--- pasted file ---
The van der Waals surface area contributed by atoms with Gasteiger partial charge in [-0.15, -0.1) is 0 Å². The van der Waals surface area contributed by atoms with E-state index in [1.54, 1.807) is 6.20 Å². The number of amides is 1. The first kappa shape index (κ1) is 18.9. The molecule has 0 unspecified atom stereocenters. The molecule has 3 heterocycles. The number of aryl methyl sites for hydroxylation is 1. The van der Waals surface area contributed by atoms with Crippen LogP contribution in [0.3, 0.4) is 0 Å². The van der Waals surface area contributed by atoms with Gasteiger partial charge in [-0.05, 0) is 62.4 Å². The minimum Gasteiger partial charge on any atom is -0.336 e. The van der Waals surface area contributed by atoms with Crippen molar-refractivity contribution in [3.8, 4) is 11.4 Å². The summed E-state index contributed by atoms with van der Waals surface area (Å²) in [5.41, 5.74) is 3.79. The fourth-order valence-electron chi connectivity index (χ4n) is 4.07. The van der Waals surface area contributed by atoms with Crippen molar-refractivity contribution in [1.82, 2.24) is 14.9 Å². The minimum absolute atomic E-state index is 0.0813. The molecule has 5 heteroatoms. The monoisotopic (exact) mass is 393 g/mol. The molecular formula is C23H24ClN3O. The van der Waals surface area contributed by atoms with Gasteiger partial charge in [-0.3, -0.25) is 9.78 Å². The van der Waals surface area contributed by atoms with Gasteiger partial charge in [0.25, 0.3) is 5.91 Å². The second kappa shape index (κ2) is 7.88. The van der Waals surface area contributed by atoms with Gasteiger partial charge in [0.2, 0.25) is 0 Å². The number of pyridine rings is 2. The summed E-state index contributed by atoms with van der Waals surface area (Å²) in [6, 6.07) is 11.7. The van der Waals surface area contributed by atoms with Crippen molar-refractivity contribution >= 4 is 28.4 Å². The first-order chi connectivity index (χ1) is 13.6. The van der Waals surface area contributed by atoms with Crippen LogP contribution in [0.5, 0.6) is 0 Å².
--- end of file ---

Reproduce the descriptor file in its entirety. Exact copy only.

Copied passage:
The van der Waals surface area contributed by atoms with Gasteiger partial charge in [-0.15, -0.1) is 0 Å². The van der Waals surface area contributed by atoms with E-state index in [1.54, 1.807) is 6.20 Å². The number of amides is 1. The first kappa shape index (κ1) is 18.9. The molecule has 0 unspecified atom stereocenters. The molecule has 3 heterocycles. The number of aryl methyl sites for hydroxylation is 1. The van der Waals surface area contributed by atoms with Crippen LogP contribution in [0.3, 0.4) is 0 Å². The van der Waals surface area contributed by atoms with Gasteiger partial charge in [-0.05, 0) is 62.4 Å². The minimum Gasteiger partial charge on any atom is -0.336 e. The van der Waals surface area contributed by atoms with Crippen molar-refractivity contribution in [3.8, 4) is 11.4 Å². The summed E-state index contributed by atoms with van der Waals surface area (Å²) in [5.41, 5.74) is 3.79. The fourth-order valence-electron chi connectivity index (χ4n) is 4.07. The van der Waals surface area contributed by atoms with Crippen molar-refractivity contribution in [1.82, 2.24) is 14.9 Å². The minimum absolute atomic E-state index is 0.0813. The molecule has 5 heteroatoms. The monoisotopic (exact) mass is 393 g/mol. The molecular formula is C23H24ClN3O. The van der Waals surface area contributed by atoms with Gasteiger partial charge in [-0.3, -0.25) is 9.78 Å². The van der Waals surface area contributed by atoms with Gasteiger partial charge in [0.25, 0.3) is 5.91 Å². The second kappa shape index (κ2) is 7.88. The van der Waals surface area contributed by atoms with Gasteiger partial charge in [0.2, 0.25) is 0 Å². The number of pyridine rings is 2. The summed E-state index contributed by atoms with van der Waals surface area (Å²) in [6, 6.07) is 11.7. The van der Waals surface area contributed by atoms with Crippen molar-refractivity contribution >= 4 is 28.4 Å². The first-order chi connectivity index (χ1) is 13.6. The van der Waals surface area contributed by atoms with Crippen LogP contribution in [0.5, 0.6) is 0 Å².